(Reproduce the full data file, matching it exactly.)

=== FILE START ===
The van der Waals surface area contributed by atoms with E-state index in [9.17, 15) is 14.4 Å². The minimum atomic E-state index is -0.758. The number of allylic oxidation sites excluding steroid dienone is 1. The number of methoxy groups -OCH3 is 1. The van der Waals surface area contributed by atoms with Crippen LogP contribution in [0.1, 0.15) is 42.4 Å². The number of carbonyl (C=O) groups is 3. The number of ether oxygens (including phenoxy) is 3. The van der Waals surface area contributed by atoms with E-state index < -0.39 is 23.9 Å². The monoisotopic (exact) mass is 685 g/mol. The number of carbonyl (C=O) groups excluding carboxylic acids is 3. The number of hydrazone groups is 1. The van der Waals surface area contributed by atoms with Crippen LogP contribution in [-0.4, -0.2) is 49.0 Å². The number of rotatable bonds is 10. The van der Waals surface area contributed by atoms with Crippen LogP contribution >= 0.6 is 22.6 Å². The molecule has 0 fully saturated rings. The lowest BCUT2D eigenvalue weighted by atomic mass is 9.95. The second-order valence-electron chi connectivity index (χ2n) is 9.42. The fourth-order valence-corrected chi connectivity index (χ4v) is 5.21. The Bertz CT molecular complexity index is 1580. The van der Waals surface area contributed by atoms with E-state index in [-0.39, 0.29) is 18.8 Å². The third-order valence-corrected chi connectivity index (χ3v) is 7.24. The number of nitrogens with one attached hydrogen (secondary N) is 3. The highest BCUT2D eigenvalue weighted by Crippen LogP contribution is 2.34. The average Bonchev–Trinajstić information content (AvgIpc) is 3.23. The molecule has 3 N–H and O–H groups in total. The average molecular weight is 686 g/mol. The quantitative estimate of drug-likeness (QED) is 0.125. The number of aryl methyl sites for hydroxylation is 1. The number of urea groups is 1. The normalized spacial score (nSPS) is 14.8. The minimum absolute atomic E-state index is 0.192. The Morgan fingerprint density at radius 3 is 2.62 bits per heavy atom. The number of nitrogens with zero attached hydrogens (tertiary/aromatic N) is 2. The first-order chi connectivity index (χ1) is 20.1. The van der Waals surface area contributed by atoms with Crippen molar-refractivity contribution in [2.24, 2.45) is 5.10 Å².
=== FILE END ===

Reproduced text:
The van der Waals surface area contributed by atoms with E-state index in [9.17, 15) is 14.4 Å². The minimum atomic E-state index is -0.758. The number of allylic oxidation sites excluding steroid dienone is 1. The number of methoxy groups -OCH3 is 1. The van der Waals surface area contributed by atoms with Crippen LogP contribution in [0.1, 0.15) is 42.4 Å². The number of carbonyl (C=O) groups is 3. The number of ether oxygens (including phenoxy) is 3. The van der Waals surface area contributed by atoms with E-state index < -0.39 is 23.9 Å². The monoisotopic (exact) mass is 685 g/mol. The number of carbonyl (C=O) groups excluding carboxylic acids is 3. The number of hydrazone groups is 1. The van der Waals surface area contributed by atoms with Crippen LogP contribution in [-0.4, -0.2) is 49.0 Å². The number of rotatable bonds is 10. The van der Waals surface area contributed by atoms with Crippen LogP contribution >= 0.6 is 22.6 Å². The molecule has 0 fully saturated rings. The lowest BCUT2D eigenvalue weighted by atomic mass is 9.95. The second-order valence-electron chi connectivity index (χ2n) is 9.42. The fourth-order valence-corrected chi connectivity index (χ4v) is 5.21. The Bertz CT molecular complexity index is 1580. The van der Waals surface area contributed by atoms with E-state index in [-0.39, 0.29) is 18.8 Å². The third-order valence-corrected chi connectivity index (χ3v) is 7.24. The number of nitrogens with one attached hydrogen (secondary N) is 3. The highest BCUT2D eigenvalue weighted by Crippen LogP contribution is 2.34. The average Bonchev–Trinajstić information content (AvgIpc) is 3.23. The molecule has 3 N–H and O–H groups in total. The average molecular weight is 686 g/mol. The quantitative estimate of drug-likeness (QED) is 0.125. The number of aryl methyl sites for hydroxylation is 1. The number of urea groups is 1. The normalized spacial score (nSPS) is 14.8. The minimum absolute atomic E-state index is 0.192. The Morgan fingerprint density at radius 3 is 2.62 bits per heavy atom. The number of nitrogens with zero attached hydrogens (tertiary/aromatic N) is 2. The first-order chi connectivity index (χ1) is 20.1. The van der Waals surface area contributed by atoms with Crippen molar-refractivity contribution in [2.24, 2.45) is 5.10 Å².